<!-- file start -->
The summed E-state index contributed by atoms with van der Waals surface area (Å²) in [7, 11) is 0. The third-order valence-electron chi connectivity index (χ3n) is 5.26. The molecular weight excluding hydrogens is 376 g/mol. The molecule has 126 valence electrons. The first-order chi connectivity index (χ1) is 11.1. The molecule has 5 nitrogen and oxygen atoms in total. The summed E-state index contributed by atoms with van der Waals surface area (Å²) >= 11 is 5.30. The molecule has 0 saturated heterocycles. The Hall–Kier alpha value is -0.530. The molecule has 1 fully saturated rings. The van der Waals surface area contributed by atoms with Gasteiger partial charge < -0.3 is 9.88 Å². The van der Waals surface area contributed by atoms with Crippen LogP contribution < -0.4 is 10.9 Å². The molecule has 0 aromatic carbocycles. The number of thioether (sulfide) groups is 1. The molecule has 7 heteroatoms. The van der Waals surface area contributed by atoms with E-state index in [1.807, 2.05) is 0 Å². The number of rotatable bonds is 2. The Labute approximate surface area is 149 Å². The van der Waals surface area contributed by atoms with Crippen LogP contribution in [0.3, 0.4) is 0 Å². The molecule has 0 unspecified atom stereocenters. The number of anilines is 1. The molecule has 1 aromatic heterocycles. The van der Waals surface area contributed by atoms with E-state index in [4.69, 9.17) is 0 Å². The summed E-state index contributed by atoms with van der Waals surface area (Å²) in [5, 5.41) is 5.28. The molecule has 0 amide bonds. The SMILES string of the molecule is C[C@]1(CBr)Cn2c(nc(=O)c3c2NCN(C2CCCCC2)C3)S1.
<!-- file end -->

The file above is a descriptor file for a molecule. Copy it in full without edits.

The summed E-state index contributed by atoms with van der Waals surface area (Å²) in [7, 11) is 0. The third-order valence-electron chi connectivity index (χ3n) is 5.26. The molecular weight excluding hydrogens is 376 g/mol. The molecule has 126 valence electrons. The first-order chi connectivity index (χ1) is 11.1. The molecule has 5 nitrogen and oxygen atoms in total. The summed E-state index contributed by atoms with van der Waals surface area (Å²) >= 11 is 5.30. The molecule has 0 saturated heterocycles. The Hall–Kier alpha value is -0.530. The molecule has 1 fully saturated rings. The van der Waals surface area contributed by atoms with Gasteiger partial charge < -0.3 is 9.88 Å². The van der Waals surface area contributed by atoms with Crippen LogP contribution < -0.4 is 10.9 Å². The molecule has 0 aromatic carbocycles. The number of thioether (sulfide) groups is 1. The molecule has 7 heteroatoms. The van der Waals surface area contributed by atoms with E-state index in [1.807, 2.05) is 0 Å². The number of rotatable bonds is 2. The Labute approximate surface area is 149 Å². The van der Waals surface area contributed by atoms with Crippen LogP contribution in [0.3, 0.4) is 0 Å². The molecule has 0 unspecified atom stereocenters. The number of anilines is 1. The molecule has 1 aromatic heterocycles. The van der Waals surface area contributed by atoms with E-state index in [4.69, 9.17) is 0 Å². The summed E-state index contributed by atoms with van der Waals surface area (Å²) in [5, 5.41) is 5.28. The molecule has 0 amide bonds. The SMILES string of the molecule is C[C@]1(CBr)Cn2c(nc(=O)c3c2NCN(C2CCCCC2)C3)S1.